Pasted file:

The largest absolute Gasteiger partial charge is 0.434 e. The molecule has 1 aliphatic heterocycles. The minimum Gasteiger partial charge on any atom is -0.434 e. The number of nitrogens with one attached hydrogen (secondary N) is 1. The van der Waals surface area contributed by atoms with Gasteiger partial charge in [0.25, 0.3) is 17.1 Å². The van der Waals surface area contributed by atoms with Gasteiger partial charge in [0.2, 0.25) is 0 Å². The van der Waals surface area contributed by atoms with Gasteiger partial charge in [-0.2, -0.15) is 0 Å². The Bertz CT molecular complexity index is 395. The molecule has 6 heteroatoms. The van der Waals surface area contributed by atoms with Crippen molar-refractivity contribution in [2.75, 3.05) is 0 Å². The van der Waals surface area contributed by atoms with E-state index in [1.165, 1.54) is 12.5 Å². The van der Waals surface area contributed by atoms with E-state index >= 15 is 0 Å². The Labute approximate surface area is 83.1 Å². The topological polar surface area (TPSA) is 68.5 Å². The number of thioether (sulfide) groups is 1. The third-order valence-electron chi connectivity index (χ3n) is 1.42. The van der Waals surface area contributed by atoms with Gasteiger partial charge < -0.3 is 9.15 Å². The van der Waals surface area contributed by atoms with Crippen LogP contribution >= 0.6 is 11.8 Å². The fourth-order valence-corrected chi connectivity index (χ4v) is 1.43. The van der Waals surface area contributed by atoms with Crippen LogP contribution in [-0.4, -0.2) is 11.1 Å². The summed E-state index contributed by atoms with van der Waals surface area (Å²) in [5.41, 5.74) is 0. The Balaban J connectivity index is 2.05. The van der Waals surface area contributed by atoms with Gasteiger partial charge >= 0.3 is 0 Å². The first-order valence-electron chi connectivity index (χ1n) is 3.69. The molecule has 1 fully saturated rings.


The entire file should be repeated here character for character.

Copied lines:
The largest absolute Gasteiger partial charge is 0.434 e. The molecule has 1 aliphatic heterocycles. The minimum Gasteiger partial charge on any atom is -0.434 e. The number of nitrogens with one attached hydrogen (secondary N) is 1. The van der Waals surface area contributed by atoms with Gasteiger partial charge in [0.25, 0.3) is 17.1 Å². The van der Waals surface area contributed by atoms with Gasteiger partial charge in [0.2, 0.25) is 0 Å². The van der Waals surface area contributed by atoms with Gasteiger partial charge in [-0.2, -0.15) is 0 Å². The Bertz CT molecular complexity index is 395. The molecule has 6 heteroatoms. The van der Waals surface area contributed by atoms with Crippen molar-refractivity contribution in [2.75, 3.05) is 0 Å². The van der Waals surface area contributed by atoms with E-state index in [1.165, 1.54) is 12.5 Å². The van der Waals surface area contributed by atoms with E-state index >= 15 is 0 Å². The Labute approximate surface area is 83.1 Å². The topological polar surface area (TPSA) is 68.5 Å². The number of thioether (sulfide) groups is 1. The third-order valence-electron chi connectivity index (χ3n) is 1.42. The van der Waals surface area contributed by atoms with Gasteiger partial charge < -0.3 is 9.15 Å². The van der Waals surface area contributed by atoms with Crippen LogP contribution >= 0.6 is 11.8 Å². The fourth-order valence-corrected chi connectivity index (χ4v) is 1.43. The van der Waals surface area contributed by atoms with Crippen LogP contribution in [-0.4, -0.2) is 11.1 Å². The summed E-state index contributed by atoms with van der Waals surface area (Å²) in [5.41, 5.74) is 0. The Balaban J connectivity index is 2.05. The van der Waals surface area contributed by atoms with Gasteiger partial charge >= 0.3 is 0 Å². The first-order valence-electron chi connectivity index (χ1n) is 3.69. The molecule has 1 fully saturated rings.